Famine, cholera, and civilian casualties: The crisis in Yemen
On Thursday, the World Health Organization issued a statement requesting that Saudi Arabia discontinue its blockades in Yemen to allow food and medical supplies in to the country. "Together, we issue another urgent appeal for the coalition to permit entry of lifesaving supplies to Yemen in response to what is now the worst humanitarian crisis in the world. The supplies...are essential to staving off disease and starvation. Without them, untold thousands of innocent victims, among them many children, will die."
Why it matters: While the Saudis said Monday they would begin opening ports to allow supplies in, NPR reports aid workers are still having difficulty getting food and medical supplies to millions of people in need. But it's not just famine and cholera that are a concern in Yemen; civilian casualties at the hands of the Saudi-led coalition have long been a concern.
- The U.N. reported at the beginning of the month that there have been over 2,000 deaths due to cholera since the end of April, and almost 900,000 "suspected cases" as of November 1.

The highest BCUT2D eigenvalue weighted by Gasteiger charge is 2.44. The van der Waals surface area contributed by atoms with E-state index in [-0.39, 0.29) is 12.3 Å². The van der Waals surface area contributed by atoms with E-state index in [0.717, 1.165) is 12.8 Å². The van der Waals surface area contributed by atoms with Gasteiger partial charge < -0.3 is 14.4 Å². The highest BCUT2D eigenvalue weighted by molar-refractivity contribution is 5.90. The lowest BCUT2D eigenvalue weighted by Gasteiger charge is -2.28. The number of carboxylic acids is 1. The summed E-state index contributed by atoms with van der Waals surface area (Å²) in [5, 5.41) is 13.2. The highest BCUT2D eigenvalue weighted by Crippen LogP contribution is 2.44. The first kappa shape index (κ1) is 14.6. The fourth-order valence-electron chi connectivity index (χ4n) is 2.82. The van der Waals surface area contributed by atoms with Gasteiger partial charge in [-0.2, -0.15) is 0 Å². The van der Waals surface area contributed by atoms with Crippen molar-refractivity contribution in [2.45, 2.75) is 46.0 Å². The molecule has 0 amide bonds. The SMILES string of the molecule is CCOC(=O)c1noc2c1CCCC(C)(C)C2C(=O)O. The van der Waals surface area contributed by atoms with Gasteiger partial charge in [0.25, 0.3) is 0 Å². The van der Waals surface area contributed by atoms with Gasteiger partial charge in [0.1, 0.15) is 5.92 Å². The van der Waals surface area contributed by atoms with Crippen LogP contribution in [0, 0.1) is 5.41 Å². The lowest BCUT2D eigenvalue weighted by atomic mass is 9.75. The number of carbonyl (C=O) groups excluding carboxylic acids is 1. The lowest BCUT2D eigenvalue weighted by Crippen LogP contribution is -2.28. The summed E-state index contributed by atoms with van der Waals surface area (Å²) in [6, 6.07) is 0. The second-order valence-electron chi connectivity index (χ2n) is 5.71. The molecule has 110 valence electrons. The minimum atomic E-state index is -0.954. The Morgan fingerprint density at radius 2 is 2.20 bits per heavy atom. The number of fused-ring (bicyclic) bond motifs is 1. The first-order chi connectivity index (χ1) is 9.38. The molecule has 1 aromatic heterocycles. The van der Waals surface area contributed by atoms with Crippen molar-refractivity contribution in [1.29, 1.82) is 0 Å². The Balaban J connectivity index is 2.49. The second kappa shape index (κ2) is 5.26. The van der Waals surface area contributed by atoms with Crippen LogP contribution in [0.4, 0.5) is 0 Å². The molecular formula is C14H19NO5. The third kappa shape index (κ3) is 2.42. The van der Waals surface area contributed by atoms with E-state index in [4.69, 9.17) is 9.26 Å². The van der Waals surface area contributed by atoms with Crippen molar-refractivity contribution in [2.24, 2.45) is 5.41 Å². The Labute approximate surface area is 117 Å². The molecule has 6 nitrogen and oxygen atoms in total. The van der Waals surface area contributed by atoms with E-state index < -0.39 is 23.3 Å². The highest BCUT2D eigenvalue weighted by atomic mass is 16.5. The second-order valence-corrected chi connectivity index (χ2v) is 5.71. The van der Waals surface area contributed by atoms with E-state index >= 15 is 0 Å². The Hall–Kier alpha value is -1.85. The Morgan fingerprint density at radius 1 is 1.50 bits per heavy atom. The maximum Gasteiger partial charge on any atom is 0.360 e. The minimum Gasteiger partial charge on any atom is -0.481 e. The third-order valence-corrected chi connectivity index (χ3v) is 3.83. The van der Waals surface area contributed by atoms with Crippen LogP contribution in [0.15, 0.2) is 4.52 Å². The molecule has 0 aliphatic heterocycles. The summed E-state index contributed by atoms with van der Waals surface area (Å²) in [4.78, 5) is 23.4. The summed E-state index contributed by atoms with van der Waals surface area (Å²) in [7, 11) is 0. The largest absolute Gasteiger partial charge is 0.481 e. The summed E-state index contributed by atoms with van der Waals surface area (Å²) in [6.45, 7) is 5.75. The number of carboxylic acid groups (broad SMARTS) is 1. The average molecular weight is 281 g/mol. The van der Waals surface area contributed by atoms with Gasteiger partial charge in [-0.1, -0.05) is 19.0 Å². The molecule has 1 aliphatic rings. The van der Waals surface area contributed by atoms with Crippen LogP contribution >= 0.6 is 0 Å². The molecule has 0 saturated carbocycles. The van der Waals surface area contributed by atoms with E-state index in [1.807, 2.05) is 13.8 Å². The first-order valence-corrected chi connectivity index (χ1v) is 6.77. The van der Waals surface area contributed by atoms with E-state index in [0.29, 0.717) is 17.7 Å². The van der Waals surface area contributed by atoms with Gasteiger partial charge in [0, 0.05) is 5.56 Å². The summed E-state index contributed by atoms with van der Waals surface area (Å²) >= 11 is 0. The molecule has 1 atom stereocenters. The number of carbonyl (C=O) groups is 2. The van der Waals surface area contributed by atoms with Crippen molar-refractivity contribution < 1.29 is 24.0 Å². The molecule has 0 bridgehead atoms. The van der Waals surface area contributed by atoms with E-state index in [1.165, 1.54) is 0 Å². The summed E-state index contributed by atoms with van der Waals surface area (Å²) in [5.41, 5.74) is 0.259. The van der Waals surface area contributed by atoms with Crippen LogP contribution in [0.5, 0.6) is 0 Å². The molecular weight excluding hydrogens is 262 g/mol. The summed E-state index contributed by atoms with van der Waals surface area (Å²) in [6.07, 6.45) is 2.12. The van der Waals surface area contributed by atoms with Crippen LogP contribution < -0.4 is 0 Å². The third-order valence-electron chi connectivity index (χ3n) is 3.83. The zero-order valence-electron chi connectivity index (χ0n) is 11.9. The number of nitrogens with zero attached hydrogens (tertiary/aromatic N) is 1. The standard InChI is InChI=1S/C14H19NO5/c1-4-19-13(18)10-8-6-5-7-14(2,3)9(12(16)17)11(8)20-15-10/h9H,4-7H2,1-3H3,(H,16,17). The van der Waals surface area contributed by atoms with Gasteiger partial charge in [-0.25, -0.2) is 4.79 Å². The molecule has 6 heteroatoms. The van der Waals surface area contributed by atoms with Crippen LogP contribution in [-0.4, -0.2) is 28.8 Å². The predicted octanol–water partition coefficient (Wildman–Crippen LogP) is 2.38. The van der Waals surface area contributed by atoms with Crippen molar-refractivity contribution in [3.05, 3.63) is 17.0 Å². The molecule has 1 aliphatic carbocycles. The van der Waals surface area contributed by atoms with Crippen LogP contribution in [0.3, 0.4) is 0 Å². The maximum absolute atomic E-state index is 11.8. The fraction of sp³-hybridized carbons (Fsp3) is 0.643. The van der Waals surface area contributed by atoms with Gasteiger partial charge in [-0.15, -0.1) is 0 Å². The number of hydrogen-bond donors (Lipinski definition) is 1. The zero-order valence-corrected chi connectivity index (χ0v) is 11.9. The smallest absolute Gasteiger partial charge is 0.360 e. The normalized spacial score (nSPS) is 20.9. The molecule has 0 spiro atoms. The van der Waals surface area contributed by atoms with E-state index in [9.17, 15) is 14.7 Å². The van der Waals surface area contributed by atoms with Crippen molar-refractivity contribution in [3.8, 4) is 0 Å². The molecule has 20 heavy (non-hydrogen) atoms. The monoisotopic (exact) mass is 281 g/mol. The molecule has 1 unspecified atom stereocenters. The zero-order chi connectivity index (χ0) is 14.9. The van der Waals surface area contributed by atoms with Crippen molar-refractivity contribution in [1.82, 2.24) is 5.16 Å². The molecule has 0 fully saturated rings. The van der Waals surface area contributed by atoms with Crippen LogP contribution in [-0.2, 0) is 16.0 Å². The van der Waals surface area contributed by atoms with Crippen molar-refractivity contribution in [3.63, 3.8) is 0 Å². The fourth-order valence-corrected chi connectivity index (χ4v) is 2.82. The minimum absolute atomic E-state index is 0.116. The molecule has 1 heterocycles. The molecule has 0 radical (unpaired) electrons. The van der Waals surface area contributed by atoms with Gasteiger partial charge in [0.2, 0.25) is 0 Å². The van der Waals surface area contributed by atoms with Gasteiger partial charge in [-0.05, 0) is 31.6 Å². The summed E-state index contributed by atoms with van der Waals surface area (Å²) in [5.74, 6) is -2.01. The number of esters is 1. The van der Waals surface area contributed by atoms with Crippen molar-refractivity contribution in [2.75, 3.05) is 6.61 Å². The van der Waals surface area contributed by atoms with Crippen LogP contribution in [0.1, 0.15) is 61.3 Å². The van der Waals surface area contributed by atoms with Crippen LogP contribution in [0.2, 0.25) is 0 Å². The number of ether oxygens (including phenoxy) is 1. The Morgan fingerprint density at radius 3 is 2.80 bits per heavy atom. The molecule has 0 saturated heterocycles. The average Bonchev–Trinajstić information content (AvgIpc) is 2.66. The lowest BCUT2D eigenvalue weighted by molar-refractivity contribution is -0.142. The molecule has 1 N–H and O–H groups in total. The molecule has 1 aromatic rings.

- Head of the International Committee of the Red Cross in Yemen, Alexandra Faite, said "we could reach up to 1 million [cases] the end of the year."
- An estimated 5,000 people were becoming infected daily as of September, per CNN.
- Save the Children's country director for Yemen, Tamer Kirolos, told CNN that cholera is "easily treatable if you have access to basic healthcare," but the war in Yemen has left hospitals destroyed, health workers unpaid, and crucial aid delivery impossible.
- The blockade initiated by Saudi Arabia has impacted millions of people who rely solely on imported food assistance, the U.N. said.
- Around 3.2 million people "will be driven to famine, and 150,000 malnourished children are at risk of dying in the coming months," according to Time.
- Per the non-profit Save the Children, "malnourished children...are at least three times more likely to die if they contract cholera," and there are more than 1 million malnourished children "living in areas with high levels of infection."
- As previously reported by Axios, while the Saudi coalition assured the U.S. it would take steps to avoid civilian casualties, there has been no supporting evidence.
- While the U.S. is no longer involved in supporting Saudi airstrikes, the U.S. did approve a $110 billion arms deal with the Saudis earlier this year.
- On Monday, the House passed a mostly symbolic resolution "explicitly stating that U.S. military assistance to Saudi Arabia in its war in Yemen is not authorized under legislation," per Politico. It does not, however, call for an end to support.
- Politico also reports that there have been an estimated 10,000 civilians killed since 2015.